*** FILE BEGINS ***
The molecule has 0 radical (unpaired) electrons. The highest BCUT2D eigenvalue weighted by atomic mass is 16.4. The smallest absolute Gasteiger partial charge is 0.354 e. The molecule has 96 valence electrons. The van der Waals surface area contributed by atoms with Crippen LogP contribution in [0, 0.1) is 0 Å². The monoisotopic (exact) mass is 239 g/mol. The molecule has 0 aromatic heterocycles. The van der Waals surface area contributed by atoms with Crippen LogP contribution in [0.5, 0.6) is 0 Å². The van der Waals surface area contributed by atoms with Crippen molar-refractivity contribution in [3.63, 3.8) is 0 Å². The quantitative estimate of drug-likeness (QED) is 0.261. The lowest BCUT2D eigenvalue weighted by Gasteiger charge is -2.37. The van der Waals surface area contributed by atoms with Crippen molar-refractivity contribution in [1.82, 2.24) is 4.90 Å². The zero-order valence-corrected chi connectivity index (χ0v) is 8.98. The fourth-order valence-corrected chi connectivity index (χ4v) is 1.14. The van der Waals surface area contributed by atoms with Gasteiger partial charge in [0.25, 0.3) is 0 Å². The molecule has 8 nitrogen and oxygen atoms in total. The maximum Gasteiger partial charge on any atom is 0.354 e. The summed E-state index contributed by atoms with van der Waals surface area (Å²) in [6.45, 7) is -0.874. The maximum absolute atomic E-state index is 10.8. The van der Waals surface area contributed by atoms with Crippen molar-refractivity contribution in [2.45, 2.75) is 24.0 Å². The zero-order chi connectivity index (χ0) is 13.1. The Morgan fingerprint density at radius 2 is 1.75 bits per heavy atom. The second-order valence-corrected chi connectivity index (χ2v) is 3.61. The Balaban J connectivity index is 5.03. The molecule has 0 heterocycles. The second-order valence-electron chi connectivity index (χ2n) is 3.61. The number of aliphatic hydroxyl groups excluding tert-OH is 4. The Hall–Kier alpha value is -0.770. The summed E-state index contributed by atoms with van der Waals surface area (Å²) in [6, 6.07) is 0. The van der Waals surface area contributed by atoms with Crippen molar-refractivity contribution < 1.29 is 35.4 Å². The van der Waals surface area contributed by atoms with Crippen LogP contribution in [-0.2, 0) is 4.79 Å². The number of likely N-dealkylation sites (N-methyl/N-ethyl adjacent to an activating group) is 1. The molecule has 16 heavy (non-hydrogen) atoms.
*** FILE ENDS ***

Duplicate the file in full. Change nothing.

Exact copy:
The molecule has 0 radical (unpaired) electrons. The highest BCUT2D eigenvalue weighted by atomic mass is 16.4. The smallest absolute Gasteiger partial charge is 0.354 e. The molecule has 96 valence electrons. The van der Waals surface area contributed by atoms with Crippen LogP contribution in [0, 0.1) is 0 Å². The monoisotopic (exact) mass is 239 g/mol. The molecule has 0 aromatic heterocycles. The van der Waals surface area contributed by atoms with Crippen LogP contribution in [0.5, 0.6) is 0 Å². The van der Waals surface area contributed by atoms with Crippen molar-refractivity contribution in [3.63, 3.8) is 0 Å². The quantitative estimate of drug-likeness (QED) is 0.261. The lowest BCUT2D eigenvalue weighted by Gasteiger charge is -2.37. The van der Waals surface area contributed by atoms with Crippen molar-refractivity contribution in [1.82, 2.24) is 4.90 Å². The zero-order valence-corrected chi connectivity index (χ0v) is 8.98. The fourth-order valence-corrected chi connectivity index (χ4v) is 1.14. The van der Waals surface area contributed by atoms with Gasteiger partial charge in [0.25, 0.3) is 0 Å². The molecule has 8 nitrogen and oxygen atoms in total. The maximum Gasteiger partial charge on any atom is 0.354 e. The summed E-state index contributed by atoms with van der Waals surface area (Å²) in [6.45, 7) is -0.874. The maximum absolute atomic E-state index is 10.8. The van der Waals surface area contributed by atoms with Crippen molar-refractivity contribution in [2.45, 2.75) is 24.0 Å². The zero-order chi connectivity index (χ0) is 13.1. The Morgan fingerprint density at radius 2 is 1.75 bits per heavy atom. The second-order valence-corrected chi connectivity index (χ2v) is 3.61. The Balaban J connectivity index is 5.03. The molecule has 0 heterocycles. The second-order valence-electron chi connectivity index (χ2n) is 3.61. The number of aliphatic hydroxyl groups excluding tert-OH is 4. The Hall–Kier alpha value is -0.770. The summed E-state index contributed by atoms with van der Waals surface area (Å²) in [6, 6.07) is 0. The van der Waals surface area contributed by atoms with Crippen molar-refractivity contribution < 1.29 is 35.4 Å². The van der Waals surface area contributed by atoms with Crippen LogP contribution in [-0.2, 0) is 4.79 Å². The number of likely N-dealkylation sites (N-methyl/N-ethyl adjacent to an activating group) is 1. The molecule has 16 heavy (non-hydrogen) atoms.